Lowering of Orbital floor is limited by bone deposition toward the orbits.

While Nasal floor continues to be lowered by nasal resorption with simultaneous bone deposition of bone orally on the palate.

The nasal floor drops 61% while orbit lowered only 25%.

Growth of Mandible :

Displacement both primary and secondary displacements are involved in addition to cortical drift owing to remodeling in all directions.

Ramus remodeling (Ramus Relocation) : Bone is deposited on posterior of the ramus and resorption anterior to it.So Ramus will be relocated more posteriorly as it remodels. it also becomes wider and longer.

Buccal drift of the rami because bone deposition occurs buccally and resorption lingually.

Primary Displacement and Seconderay Displacement are involved in the mandibular growth.

Condylar and coronoid processes are formed in cartilage. wedge of this cartilage converts to bone except at articular surface.This remaining surface has the local potential to grow and its growth direction will determine the autorotation of mandible ( i.e long or short face).

It was previously believed that growth of condylar cartilage was the cause of mandibular displacement. However, they are not a type of control center of whole mandible ( It’s rather a site that functions locally ).So Condylar growth is a secondary phenomenon to adapt for the space in the temporomandibular joint region that was created by enlargement of soft tissues.

Whole mandible is displaced away from its articulation in each glenoid fossa by the growth enlargement of the composite of soft tissues in growing face. As this occurs , the condyle and ramus grow upward and backward into the space created by the displacement process.

Bjork showed condyles grow in different directions.

As condyles grow posteriorly mandible is thrust gonial angle remain obtuse. Mandible is long.

When condyle grow upward and forward the result is an acute gonial angle and short effective length of mandible (between condyle and chin).


Growth Rate :

The Growth rate is not constant but it varies at different times during the development of the child.


Regulation Mechanisms ( Theories of Growth Control ) :


1-Sicher’s hypothesis ( Sutural Dominance 1940 ):

He claimed that there is innate genetic mechanisms are primary in skeletal formation.

2- Scott’s hypothesis ( Nasal Septum ):

displacement of cranium  is secondary to brain mass growth..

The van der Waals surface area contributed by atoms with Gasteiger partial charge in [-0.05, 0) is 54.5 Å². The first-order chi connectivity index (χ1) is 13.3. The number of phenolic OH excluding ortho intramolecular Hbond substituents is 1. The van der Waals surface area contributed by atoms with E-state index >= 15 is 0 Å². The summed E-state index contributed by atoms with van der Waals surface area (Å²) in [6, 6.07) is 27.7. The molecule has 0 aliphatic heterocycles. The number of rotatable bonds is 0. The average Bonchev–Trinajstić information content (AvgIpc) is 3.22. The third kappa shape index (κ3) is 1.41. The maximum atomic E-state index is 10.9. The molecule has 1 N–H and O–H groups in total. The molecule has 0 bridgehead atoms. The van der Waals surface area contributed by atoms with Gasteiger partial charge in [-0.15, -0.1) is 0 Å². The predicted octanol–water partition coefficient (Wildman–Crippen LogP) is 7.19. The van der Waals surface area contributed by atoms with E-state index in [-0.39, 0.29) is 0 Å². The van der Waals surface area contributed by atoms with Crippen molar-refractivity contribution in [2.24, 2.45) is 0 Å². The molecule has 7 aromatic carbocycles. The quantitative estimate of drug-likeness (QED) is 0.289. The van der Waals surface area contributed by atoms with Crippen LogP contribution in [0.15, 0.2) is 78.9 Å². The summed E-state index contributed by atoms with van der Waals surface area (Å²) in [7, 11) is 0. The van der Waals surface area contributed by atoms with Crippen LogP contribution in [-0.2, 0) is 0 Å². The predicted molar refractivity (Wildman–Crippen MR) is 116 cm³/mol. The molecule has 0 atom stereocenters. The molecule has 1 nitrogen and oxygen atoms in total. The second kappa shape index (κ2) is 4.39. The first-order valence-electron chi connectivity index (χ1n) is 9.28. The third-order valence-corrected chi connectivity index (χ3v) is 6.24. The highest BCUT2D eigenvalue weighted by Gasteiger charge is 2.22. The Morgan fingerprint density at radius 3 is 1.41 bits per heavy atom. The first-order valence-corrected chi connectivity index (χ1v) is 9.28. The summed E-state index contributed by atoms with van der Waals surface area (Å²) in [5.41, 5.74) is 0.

Midface growth is secondary to chondrochranium above all nasal septum. Nasal cartilage is center in his hypothesis.

Mandibular growth is result of condylar cartilage.

3- Moss’ hypothesis ( Functional Matrix Theory) :
He hypothesized that bone has no genes ( osteogenic tissue has no genetic control ).

Craniofacial complex classified as compnenets ( matrices) with carry out the function.

Functional Matrix : comprising tissues and cavities and skeletal unit consisting of bone, cartilage, and tendons which protects and support the matrix.

Periosteal Matrix : is a part of functional matrix where bone can be remodeled in the muscle insertions and the teeth in alveolar process through the periosteum .

Capsular Matrix : is a broader effect is achieved by tissues and functional cavities like brian mass and respiratory function which produce the movement of the whole bone.

4- Van Limborgh’s theory :

Postnatal faical growth is controlled by by a multifactorial system that is influenced by :

  • Intrinsic genetic factors : within cells ( cell differentiation ).
  • Epigenetic factors : factors that are determined genetically but effective outside the cells and tissues.
    1. Local epigenetic : eg. Embryonic induction infuences.
    2. General epigenetic : eg, sex and growth hormones.
  • Environmental factors :
    1. Local : eg ,muscular force.
    2. General : eg , food , oxygen supply.
5- Petrovic’s Hypothesis ( Servosystem  1990 ) :

Physiologic effect of factors controlling the facial growth is not limited to simple commands but includes relays, implying interactions and feedback loops. Occlusal adjustment play the role in controlling masticatory muscles enabling lower dental arch to adjust to the optimal occlusal position. The increased muscle activity induces posterior growth rotation of the mandible and growth rate of the condyle.



References :

1-Basic mechanisms in craniofacial growth by Thialander.
2- Craniofacial Growth by Don Ranly published in pediatric dentistry Journal.
3- Several Seminars and courses given by Prof Ali Habeeb.